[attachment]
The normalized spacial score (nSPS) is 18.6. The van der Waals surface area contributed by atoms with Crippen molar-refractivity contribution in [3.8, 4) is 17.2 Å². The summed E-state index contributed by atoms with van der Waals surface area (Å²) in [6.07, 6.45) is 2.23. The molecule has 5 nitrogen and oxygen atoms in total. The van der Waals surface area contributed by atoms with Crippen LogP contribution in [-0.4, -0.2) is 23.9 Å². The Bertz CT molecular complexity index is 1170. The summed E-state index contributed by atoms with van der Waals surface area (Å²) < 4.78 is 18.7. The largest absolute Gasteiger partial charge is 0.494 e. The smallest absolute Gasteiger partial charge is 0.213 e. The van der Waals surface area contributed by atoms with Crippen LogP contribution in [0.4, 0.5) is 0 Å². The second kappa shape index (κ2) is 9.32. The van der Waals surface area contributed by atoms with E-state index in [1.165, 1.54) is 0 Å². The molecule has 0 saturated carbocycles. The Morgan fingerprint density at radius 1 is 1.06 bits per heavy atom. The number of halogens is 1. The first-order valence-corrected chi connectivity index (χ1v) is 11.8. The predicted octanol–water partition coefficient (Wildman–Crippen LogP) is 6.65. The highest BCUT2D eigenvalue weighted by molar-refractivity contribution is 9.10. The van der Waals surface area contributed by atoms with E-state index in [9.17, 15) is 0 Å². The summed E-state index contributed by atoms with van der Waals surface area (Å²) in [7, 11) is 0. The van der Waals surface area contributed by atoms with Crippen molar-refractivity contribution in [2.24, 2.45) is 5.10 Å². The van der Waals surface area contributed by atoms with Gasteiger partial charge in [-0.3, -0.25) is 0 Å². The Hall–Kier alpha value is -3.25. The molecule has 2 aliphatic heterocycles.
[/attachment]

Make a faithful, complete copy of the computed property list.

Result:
The normalized spacial score (nSPS) is 18.6. The van der Waals surface area contributed by atoms with Crippen molar-refractivity contribution in [3.8, 4) is 17.2 Å². The summed E-state index contributed by atoms with van der Waals surface area (Å²) in [6.07, 6.45) is 2.23. The molecule has 5 nitrogen and oxygen atoms in total. The van der Waals surface area contributed by atoms with Crippen LogP contribution in [-0.4, -0.2) is 23.9 Å². The Bertz CT molecular complexity index is 1170. The summed E-state index contributed by atoms with van der Waals surface area (Å²) < 4.78 is 18.7. The largest absolute Gasteiger partial charge is 0.494 e. The smallest absolute Gasteiger partial charge is 0.213 e. The van der Waals surface area contributed by atoms with Crippen LogP contribution in [0.4, 0.5) is 0 Å². The second kappa shape index (κ2) is 9.32. The van der Waals surface area contributed by atoms with E-state index in [1.165, 1.54) is 0 Å². The molecule has 0 saturated carbocycles. The Morgan fingerprint density at radius 1 is 1.06 bits per heavy atom. The number of halogens is 1. The first-order valence-corrected chi connectivity index (χ1v) is 11.8. The predicted octanol–water partition coefficient (Wildman–Crippen LogP) is 6.65. The highest BCUT2D eigenvalue weighted by molar-refractivity contribution is 9.10. The van der Waals surface area contributed by atoms with E-state index in [9.17, 15) is 0 Å². The summed E-state index contributed by atoms with van der Waals surface area (Å²) in [7, 11) is 0. The van der Waals surface area contributed by atoms with Crippen molar-refractivity contribution in [2.24, 2.45) is 5.10 Å². The van der Waals surface area contributed by atoms with Gasteiger partial charge in [-0.3, -0.25) is 0 Å². The Hall–Kier alpha value is -3.25. The molecule has 2 aliphatic heterocycles.